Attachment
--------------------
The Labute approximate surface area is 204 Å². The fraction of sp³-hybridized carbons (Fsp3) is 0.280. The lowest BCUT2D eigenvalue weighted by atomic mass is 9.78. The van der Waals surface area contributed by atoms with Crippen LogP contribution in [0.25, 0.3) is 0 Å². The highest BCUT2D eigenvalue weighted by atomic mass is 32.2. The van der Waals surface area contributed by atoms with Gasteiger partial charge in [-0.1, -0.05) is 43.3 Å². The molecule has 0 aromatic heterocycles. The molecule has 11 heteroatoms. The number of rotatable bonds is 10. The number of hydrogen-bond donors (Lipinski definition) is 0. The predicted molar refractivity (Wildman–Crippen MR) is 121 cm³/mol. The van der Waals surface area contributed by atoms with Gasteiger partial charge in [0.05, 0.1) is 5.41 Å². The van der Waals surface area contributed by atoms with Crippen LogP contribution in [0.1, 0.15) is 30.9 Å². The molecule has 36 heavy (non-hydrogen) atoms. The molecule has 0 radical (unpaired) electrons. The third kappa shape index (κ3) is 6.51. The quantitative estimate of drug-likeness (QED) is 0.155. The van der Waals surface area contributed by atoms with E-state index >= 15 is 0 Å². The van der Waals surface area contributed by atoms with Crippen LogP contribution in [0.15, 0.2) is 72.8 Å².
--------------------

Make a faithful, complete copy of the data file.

The Labute approximate surface area is 204 Å². The fraction of sp³-hybridized carbons (Fsp3) is 0.280. The lowest BCUT2D eigenvalue weighted by atomic mass is 9.78. The van der Waals surface area contributed by atoms with Crippen LogP contribution in [0.25, 0.3) is 0 Å². The highest BCUT2D eigenvalue weighted by atomic mass is 32.2. The van der Waals surface area contributed by atoms with Gasteiger partial charge in [-0.1, -0.05) is 43.3 Å². The molecule has 0 aromatic heterocycles. The molecule has 11 heteroatoms. The number of rotatable bonds is 10. The number of hydrogen-bond donors (Lipinski definition) is 0. The predicted molar refractivity (Wildman–Crippen MR) is 121 cm³/mol. The van der Waals surface area contributed by atoms with Gasteiger partial charge in [0.05, 0.1) is 5.41 Å². The van der Waals surface area contributed by atoms with Crippen LogP contribution in [0.1, 0.15) is 30.9 Å². The molecule has 36 heavy (non-hydrogen) atoms. The molecule has 0 radical (unpaired) electrons. The third kappa shape index (κ3) is 6.51. The quantitative estimate of drug-likeness (QED) is 0.155. The van der Waals surface area contributed by atoms with E-state index >= 15 is 0 Å². The van der Waals surface area contributed by atoms with Crippen LogP contribution in [0.15, 0.2) is 72.8 Å².